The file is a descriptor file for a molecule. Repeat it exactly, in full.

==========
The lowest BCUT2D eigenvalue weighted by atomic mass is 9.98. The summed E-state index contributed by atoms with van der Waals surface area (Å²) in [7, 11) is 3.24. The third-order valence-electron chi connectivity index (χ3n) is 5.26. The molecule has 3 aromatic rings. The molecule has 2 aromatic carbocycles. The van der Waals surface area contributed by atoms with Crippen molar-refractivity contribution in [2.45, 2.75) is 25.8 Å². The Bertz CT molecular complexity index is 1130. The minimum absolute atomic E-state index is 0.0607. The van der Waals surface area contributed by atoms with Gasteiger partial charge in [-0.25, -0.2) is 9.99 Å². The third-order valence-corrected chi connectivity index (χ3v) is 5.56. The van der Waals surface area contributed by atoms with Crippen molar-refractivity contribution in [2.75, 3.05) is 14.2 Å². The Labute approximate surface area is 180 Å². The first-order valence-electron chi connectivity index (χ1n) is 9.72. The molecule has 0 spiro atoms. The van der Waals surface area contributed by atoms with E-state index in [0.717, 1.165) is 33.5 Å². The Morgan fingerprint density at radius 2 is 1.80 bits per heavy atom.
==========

The lowest BCUT2D eigenvalue weighted by atomic mass is 9.98. The summed E-state index contributed by atoms with van der Waals surface area (Å²) in [7, 11) is 3.24. The third-order valence-electron chi connectivity index (χ3n) is 5.26. The molecule has 3 aromatic rings. The molecule has 2 aromatic carbocycles. The van der Waals surface area contributed by atoms with Crippen molar-refractivity contribution in [2.45, 2.75) is 25.8 Å². The Bertz CT molecular complexity index is 1130. The minimum absolute atomic E-state index is 0.0607. The van der Waals surface area contributed by atoms with Gasteiger partial charge in [-0.25, -0.2) is 9.99 Å². The third-order valence-corrected chi connectivity index (χ3v) is 5.56. The van der Waals surface area contributed by atoms with Crippen molar-refractivity contribution in [2.75, 3.05) is 14.2 Å². The Labute approximate surface area is 180 Å². The first-order valence-electron chi connectivity index (χ1n) is 9.72. The molecule has 0 spiro atoms. The van der Waals surface area contributed by atoms with E-state index in [0.717, 1.165) is 33.5 Å². The Morgan fingerprint density at radius 2 is 1.80 bits per heavy atom.